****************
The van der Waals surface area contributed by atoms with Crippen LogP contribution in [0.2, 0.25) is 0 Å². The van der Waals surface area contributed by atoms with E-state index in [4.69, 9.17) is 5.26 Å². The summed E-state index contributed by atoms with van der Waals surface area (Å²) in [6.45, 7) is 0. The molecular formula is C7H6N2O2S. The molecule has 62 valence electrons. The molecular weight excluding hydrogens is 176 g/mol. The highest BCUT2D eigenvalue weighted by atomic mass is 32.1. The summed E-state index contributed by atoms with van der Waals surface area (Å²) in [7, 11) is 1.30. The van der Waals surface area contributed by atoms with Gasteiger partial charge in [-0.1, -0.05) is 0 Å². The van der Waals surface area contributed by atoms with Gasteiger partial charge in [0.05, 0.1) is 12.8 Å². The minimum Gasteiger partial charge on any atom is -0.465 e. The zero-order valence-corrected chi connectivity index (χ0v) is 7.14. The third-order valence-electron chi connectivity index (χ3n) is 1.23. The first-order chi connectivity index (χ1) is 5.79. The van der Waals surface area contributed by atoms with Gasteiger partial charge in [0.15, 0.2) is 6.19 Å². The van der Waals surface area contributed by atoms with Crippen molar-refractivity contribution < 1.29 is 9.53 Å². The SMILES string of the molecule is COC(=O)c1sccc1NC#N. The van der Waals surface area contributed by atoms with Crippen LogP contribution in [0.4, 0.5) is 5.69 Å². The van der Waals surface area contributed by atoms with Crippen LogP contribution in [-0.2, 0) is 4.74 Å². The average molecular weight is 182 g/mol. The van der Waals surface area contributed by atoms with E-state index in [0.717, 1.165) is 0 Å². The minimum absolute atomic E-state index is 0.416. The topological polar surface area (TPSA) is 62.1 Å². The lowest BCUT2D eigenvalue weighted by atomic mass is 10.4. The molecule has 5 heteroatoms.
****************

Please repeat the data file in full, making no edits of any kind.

The van der Waals surface area contributed by atoms with Crippen LogP contribution in [0.2, 0.25) is 0 Å². The van der Waals surface area contributed by atoms with E-state index in [4.69, 9.17) is 5.26 Å². The summed E-state index contributed by atoms with van der Waals surface area (Å²) in [6.45, 7) is 0. The molecular formula is C7H6N2O2S. The molecule has 62 valence electrons. The molecular weight excluding hydrogens is 176 g/mol. The highest BCUT2D eigenvalue weighted by atomic mass is 32.1. The summed E-state index contributed by atoms with van der Waals surface area (Å²) in [7, 11) is 1.30. The van der Waals surface area contributed by atoms with Gasteiger partial charge in [-0.1, -0.05) is 0 Å². The van der Waals surface area contributed by atoms with Gasteiger partial charge in [0.05, 0.1) is 12.8 Å². The minimum Gasteiger partial charge on any atom is -0.465 e. The zero-order valence-corrected chi connectivity index (χ0v) is 7.14. The third-order valence-electron chi connectivity index (χ3n) is 1.23. The first-order chi connectivity index (χ1) is 5.79. The van der Waals surface area contributed by atoms with Gasteiger partial charge in [0.15, 0.2) is 6.19 Å². The van der Waals surface area contributed by atoms with Crippen molar-refractivity contribution < 1.29 is 9.53 Å². The SMILES string of the molecule is COC(=O)c1sccc1NC#N. The van der Waals surface area contributed by atoms with Crippen LogP contribution in [0.4, 0.5) is 5.69 Å². The van der Waals surface area contributed by atoms with Crippen LogP contribution in [-0.2, 0) is 4.74 Å². The average molecular weight is 182 g/mol. The van der Waals surface area contributed by atoms with E-state index in [0.717, 1.165) is 0 Å². The minimum absolute atomic E-state index is 0.416. The topological polar surface area (TPSA) is 62.1 Å². The lowest BCUT2D eigenvalue weighted by atomic mass is 10.4. The molecule has 5 heteroatoms.